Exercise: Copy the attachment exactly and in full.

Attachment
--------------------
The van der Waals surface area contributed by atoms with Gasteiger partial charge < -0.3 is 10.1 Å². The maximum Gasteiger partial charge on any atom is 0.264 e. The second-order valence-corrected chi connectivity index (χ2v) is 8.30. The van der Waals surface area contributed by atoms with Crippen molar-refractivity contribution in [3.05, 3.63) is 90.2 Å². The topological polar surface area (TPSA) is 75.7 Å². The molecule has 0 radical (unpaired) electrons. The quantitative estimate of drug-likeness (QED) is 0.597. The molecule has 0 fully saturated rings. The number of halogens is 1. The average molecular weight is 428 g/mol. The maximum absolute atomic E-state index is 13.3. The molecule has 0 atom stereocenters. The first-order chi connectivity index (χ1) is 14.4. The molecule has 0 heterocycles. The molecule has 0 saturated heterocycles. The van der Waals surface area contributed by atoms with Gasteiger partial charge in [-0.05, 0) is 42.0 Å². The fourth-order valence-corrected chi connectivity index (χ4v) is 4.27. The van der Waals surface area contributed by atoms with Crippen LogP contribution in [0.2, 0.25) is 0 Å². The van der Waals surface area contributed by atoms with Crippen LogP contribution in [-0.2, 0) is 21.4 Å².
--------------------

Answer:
The van der Waals surface area contributed by atoms with Gasteiger partial charge < -0.3 is 10.1 Å². The maximum Gasteiger partial charge on any atom is 0.264 e. The second-order valence-corrected chi connectivity index (χ2v) is 8.30. The van der Waals surface area contributed by atoms with Crippen molar-refractivity contribution in [3.05, 3.63) is 90.2 Å². The topological polar surface area (TPSA) is 75.7 Å². The molecule has 0 radical (unpaired) electrons. The quantitative estimate of drug-likeness (QED) is 0.597. The molecule has 0 fully saturated rings. The number of halogens is 1. The average molecular weight is 428 g/mol. The maximum absolute atomic E-state index is 13.3. The molecule has 0 atom stereocenters. The first-order chi connectivity index (χ1) is 14.4. The molecule has 0 heterocycles. The molecule has 0 saturated heterocycles. The van der Waals surface area contributed by atoms with Gasteiger partial charge in [-0.05, 0) is 42.0 Å². The fourth-order valence-corrected chi connectivity index (χ4v) is 4.27. The van der Waals surface area contributed by atoms with Crippen LogP contribution in [0.2, 0.25) is 0 Å². The van der Waals surface area contributed by atoms with Crippen LogP contribution in [-0.2, 0) is 21.4 Å².